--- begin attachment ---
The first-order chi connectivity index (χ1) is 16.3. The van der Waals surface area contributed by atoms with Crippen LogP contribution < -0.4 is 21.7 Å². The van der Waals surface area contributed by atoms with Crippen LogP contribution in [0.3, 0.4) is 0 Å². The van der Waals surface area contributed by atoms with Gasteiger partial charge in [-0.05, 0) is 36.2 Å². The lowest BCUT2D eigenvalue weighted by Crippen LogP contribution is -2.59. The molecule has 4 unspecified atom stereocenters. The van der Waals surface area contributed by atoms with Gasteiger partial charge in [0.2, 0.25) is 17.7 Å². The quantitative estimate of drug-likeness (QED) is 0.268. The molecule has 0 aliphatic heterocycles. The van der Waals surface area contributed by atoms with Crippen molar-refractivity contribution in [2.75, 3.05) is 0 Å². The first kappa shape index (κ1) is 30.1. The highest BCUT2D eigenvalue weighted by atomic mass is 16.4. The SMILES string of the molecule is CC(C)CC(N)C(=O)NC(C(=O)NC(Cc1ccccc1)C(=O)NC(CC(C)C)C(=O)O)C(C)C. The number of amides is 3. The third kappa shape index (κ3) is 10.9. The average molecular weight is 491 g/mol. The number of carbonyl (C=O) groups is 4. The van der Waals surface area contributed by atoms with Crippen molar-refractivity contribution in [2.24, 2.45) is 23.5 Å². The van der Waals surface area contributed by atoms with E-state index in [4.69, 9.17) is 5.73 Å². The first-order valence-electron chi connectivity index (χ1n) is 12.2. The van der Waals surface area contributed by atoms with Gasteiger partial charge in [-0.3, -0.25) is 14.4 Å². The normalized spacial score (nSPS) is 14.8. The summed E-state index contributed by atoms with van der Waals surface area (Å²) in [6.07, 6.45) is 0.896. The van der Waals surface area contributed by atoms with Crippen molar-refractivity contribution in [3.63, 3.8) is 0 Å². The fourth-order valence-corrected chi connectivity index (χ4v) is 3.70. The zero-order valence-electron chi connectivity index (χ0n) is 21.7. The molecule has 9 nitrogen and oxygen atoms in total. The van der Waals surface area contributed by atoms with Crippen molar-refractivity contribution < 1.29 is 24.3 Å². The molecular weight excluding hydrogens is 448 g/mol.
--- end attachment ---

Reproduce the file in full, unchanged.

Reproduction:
The first-order chi connectivity index (χ1) is 16.3. The van der Waals surface area contributed by atoms with Crippen LogP contribution < -0.4 is 21.7 Å². The van der Waals surface area contributed by atoms with Crippen LogP contribution in [0.3, 0.4) is 0 Å². The van der Waals surface area contributed by atoms with Gasteiger partial charge in [-0.05, 0) is 36.2 Å². The lowest BCUT2D eigenvalue weighted by Crippen LogP contribution is -2.59. The molecule has 4 unspecified atom stereocenters. The van der Waals surface area contributed by atoms with Gasteiger partial charge in [0.2, 0.25) is 17.7 Å². The quantitative estimate of drug-likeness (QED) is 0.268. The molecule has 0 aliphatic heterocycles. The van der Waals surface area contributed by atoms with Crippen molar-refractivity contribution in [2.75, 3.05) is 0 Å². The first kappa shape index (κ1) is 30.1. The highest BCUT2D eigenvalue weighted by atomic mass is 16.4. The SMILES string of the molecule is CC(C)CC(N)C(=O)NC(C(=O)NC(Cc1ccccc1)C(=O)NC(CC(C)C)C(=O)O)C(C)C. The number of amides is 3. The third kappa shape index (κ3) is 10.9. The average molecular weight is 491 g/mol. The number of carbonyl (C=O) groups is 4. The van der Waals surface area contributed by atoms with Crippen molar-refractivity contribution in [2.24, 2.45) is 23.5 Å². The van der Waals surface area contributed by atoms with E-state index in [4.69, 9.17) is 5.73 Å². The first-order valence-electron chi connectivity index (χ1n) is 12.2. The van der Waals surface area contributed by atoms with Gasteiger partial charge in [-0.3, -0.25) is 14.4 Å². The normalized spacial score (nSPS) is 14.8. The summed E-state index contributed by atoms with van der Waals surface area (Å²) in [6.07, 6.45) is 0.896. The van der Waals surface area contributed by atoms with Crippen molar-refractivity contribution in [3.63, 3.8) is 0 Å². The fourth-order valence-corrected chi connectivity index (χ4v) is 3.70. The zero-order valence-electron chi connectivity index (χ0n) is 21.7. The molecule has 9 nitrogen and oxygen atoms in total. The van der Waals surface area contributed by atoms with Crippen molar-refractivity contribution < 1.29 is 24.3 Å². The molecular weight excluding hydrogens is 448 g/mol.